Keeping work locations safe for visitors can be both simple and complex. The simple aspect is that safety always comes down to preparation and planning. Ironically, the complicated aspect also comes down to preparation and planning.
Whether the site is greenfield construction or an operating facility with construction going on, developing site safety plans for visitors and guests requires that we start with a few basic questions:
- Who is coming and what do they want to accomplish during their visit?
- Where will they be while on the site?
- What risks will they be exposed to while on the site?
- What steps do we need to take to reduce or eliminate those risks?
On a recent project to construct a new liquefied petroleum gas (LPG) export terminal in Texas, those key questions always were front and center as we implemented site safety protocols for visitors and construction crews alike. With an expansive site where up to 2,000 construction trades and crafts were working at any given time, we also often had visitors and guests arriving with little or no notice along with new construction crews cycling in and out.
As site engineering manager, I often had folks show up without proper training, certification or personal protective equipment (PPE) for a tour or a meeting. This sometimes even included crews ready to start certain facility commissioning activities. We developed a standard email for visitors that would go to anyone planning to arrive with pertinent information such as:
- Here are the certifications for safety training you will need before arriving at the site.
- Here are the articles of PPE we require while on the site.
- Here are the gates you will need to come to.
- Here are the people you will need to check in with when you arrive.
- Here is where you can find the sign-out sheets, which must include your signature and the time you leave.
Safety on a job site is everyone’s responsibility. Of course, the site safety team is responsible for keeping everyone accident- and injury-free, but safety is a culture that starts with the mindset that everyone is responsible and no detail should be left to chance.
Keeping visitors and newcomers safe is an education process. We start by asking:
- What do our visitors need to know before they arrive? If they are to tour an active construction area, what PPE and basic training will they need?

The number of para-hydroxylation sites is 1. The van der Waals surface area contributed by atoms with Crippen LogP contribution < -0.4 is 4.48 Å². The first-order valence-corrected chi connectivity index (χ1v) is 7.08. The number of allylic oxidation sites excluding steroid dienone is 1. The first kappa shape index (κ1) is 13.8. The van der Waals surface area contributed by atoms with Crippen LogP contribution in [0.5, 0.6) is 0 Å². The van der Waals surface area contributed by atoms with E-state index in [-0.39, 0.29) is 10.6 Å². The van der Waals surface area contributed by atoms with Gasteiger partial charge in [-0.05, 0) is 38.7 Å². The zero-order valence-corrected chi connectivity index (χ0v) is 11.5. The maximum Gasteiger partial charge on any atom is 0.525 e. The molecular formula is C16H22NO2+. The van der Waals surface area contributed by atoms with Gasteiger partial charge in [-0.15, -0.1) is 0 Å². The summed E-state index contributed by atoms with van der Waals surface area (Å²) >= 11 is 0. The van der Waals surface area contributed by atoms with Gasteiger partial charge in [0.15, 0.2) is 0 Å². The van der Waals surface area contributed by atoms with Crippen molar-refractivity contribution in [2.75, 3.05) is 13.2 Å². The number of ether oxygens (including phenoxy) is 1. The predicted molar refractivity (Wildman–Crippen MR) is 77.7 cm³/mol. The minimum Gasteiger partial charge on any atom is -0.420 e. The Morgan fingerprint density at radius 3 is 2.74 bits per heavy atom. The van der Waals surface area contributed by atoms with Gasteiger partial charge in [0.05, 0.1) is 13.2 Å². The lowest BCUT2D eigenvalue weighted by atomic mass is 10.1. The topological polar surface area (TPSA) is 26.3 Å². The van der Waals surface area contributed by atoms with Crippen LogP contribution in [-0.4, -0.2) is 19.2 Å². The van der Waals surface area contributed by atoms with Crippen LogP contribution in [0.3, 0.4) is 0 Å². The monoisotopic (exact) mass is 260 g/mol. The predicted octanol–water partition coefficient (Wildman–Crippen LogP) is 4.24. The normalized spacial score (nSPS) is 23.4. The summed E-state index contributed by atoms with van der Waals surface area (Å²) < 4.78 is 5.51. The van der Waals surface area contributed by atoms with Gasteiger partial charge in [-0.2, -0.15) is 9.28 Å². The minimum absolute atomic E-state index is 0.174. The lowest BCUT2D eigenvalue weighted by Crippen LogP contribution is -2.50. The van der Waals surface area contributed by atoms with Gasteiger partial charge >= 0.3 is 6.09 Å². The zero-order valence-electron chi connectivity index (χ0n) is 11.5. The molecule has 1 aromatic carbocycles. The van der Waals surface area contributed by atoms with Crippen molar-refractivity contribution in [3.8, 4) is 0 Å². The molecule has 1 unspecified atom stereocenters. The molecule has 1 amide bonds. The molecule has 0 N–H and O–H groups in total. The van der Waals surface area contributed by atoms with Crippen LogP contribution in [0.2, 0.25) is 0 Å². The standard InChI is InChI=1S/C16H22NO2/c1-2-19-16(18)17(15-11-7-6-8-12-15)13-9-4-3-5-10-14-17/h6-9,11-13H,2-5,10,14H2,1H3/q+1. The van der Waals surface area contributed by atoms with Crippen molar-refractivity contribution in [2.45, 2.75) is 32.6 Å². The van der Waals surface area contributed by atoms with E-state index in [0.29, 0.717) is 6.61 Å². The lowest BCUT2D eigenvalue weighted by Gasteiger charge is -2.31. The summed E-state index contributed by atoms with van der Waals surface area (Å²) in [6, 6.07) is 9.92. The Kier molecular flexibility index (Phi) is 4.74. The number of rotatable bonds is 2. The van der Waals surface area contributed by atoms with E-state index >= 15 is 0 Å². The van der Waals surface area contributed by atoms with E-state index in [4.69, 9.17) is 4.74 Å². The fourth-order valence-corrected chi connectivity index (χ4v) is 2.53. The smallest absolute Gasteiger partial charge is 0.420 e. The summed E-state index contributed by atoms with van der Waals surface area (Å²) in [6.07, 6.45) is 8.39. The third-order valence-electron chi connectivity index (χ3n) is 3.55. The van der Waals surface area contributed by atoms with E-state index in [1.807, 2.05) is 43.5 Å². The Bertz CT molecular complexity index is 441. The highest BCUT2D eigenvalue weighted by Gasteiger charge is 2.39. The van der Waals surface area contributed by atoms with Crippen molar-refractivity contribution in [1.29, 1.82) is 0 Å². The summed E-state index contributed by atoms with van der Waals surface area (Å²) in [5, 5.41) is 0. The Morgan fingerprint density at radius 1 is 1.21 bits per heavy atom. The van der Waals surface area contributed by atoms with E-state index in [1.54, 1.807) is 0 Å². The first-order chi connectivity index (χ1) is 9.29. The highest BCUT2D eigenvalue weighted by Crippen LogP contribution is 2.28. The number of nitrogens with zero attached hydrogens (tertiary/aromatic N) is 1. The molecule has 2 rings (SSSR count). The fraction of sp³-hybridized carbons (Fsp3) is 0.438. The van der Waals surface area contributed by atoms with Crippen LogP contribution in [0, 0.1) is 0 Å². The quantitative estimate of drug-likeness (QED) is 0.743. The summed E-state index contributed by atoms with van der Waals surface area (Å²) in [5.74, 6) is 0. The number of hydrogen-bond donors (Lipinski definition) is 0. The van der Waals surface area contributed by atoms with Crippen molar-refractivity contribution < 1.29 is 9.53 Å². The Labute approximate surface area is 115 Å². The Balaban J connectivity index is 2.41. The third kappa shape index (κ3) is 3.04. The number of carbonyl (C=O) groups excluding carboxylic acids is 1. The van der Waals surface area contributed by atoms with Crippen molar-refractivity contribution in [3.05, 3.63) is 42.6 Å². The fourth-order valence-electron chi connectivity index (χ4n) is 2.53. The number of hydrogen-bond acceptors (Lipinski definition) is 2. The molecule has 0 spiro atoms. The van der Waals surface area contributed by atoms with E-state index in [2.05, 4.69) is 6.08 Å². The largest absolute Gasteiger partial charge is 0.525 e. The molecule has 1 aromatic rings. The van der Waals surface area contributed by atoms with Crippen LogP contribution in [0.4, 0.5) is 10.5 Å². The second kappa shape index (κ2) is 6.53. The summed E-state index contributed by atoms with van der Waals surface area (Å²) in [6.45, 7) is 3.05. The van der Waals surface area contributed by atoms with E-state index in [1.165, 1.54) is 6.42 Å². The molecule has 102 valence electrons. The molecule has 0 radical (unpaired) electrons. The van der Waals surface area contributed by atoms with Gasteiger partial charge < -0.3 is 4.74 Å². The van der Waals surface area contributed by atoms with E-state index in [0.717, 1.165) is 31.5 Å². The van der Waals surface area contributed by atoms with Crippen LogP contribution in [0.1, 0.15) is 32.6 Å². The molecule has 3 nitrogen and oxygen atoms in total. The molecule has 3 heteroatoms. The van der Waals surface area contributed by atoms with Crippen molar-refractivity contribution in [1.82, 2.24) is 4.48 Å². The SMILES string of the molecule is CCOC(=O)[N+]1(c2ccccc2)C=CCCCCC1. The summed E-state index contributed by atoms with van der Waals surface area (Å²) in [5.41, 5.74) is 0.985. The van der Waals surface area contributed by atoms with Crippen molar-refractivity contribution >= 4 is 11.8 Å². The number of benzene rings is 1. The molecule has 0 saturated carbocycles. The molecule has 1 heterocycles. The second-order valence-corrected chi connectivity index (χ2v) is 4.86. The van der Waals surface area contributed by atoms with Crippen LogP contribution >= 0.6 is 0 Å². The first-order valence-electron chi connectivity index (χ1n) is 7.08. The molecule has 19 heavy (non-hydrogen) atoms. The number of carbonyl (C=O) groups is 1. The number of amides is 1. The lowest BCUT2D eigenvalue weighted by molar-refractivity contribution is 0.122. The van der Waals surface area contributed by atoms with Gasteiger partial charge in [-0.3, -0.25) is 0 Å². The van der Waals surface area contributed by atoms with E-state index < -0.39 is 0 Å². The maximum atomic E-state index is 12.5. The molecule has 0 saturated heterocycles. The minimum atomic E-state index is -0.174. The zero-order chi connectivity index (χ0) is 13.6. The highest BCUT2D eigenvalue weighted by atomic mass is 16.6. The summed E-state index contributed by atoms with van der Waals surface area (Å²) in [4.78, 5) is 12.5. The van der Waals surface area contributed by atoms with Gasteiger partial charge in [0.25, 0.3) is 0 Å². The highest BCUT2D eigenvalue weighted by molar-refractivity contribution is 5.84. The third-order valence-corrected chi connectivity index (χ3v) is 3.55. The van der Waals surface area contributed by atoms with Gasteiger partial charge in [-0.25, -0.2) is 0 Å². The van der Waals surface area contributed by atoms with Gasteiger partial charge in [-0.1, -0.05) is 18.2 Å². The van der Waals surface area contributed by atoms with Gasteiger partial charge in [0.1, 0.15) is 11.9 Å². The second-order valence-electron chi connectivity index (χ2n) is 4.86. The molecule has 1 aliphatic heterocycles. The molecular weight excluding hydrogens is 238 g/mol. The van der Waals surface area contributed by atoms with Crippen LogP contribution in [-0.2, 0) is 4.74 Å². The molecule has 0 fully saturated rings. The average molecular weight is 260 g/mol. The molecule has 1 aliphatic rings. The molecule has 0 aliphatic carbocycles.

- What are the visitors likely to encounter on the site? More important, how can we prepare for the unexpected while they are on the site?
Many guests who arrive on a construction site or an operating facility assume they have no need to worry about anything: “The safety professionals will take care of everything.”
While that is true up to a point, the best practice is to offer visitors training and educational programs that prepare them for the actions they will need to take or be personally accountable for. Short, basic safety orientation tutorials can be offered online or on-site and might cover:
- PPE: Are hard hats, safety shoes or boots, high-visibility vests or hearing protection required? If gloves are required, do they need to meet a certain cut-resistant certification?
- Severe weather: If the site or facility experiences a tornado or other extreme weather conditions, where are the shelters? Have your visitors been informed of the best routes for taking shelter in those locations?
- Fires: Have your visitors been informed where the safety exits are located?
- Entrances: If certain gates have been designated for visitors or contractors, are those defined and marked so they can be located easily? Are site maps available that can be sent electronically or by mail in advance of the visit?
- Security: What are your badging requirements? Are certifications required, such as a transportation worker identity card (TWIC)?
- Cameras and cellphones: Are permits required before cameras can be used on-site and are there review procedures for any photographs taken? Can cellphones be brought on-site and what are policies are there for using them?
- COVID-19: Given the realities of the current pandemic, are there special masking or distancing requirements that guests must be aware of? Are screenings and temperature checks required before visitors can enter, or can they simply sign a declaration stating they have none of the symptoms?
For construction sites, weather conditions can change the safety procedures for a site visit. If it is raining, snowing, or a hot and windy day with lots of dust in the air, planned walking tours may need to be rescheduled or conducted via motorized vehicles.
Again, it all comes down to preparation and planning. What are our guests going to do? Where are they going to be and what risks could they face? These questions apply equally for both office locations and construction sites.
Think of it as if a close family member were visiting you at your work location, whether it be at a construction site or office. What would you want them to know? What steps are you prepared to take to keep them safe?
Safety is the highest priority on each and every project we work on. Learn more about how we apply our safety experience across the breadth of services in the oil, gas and chemical industry.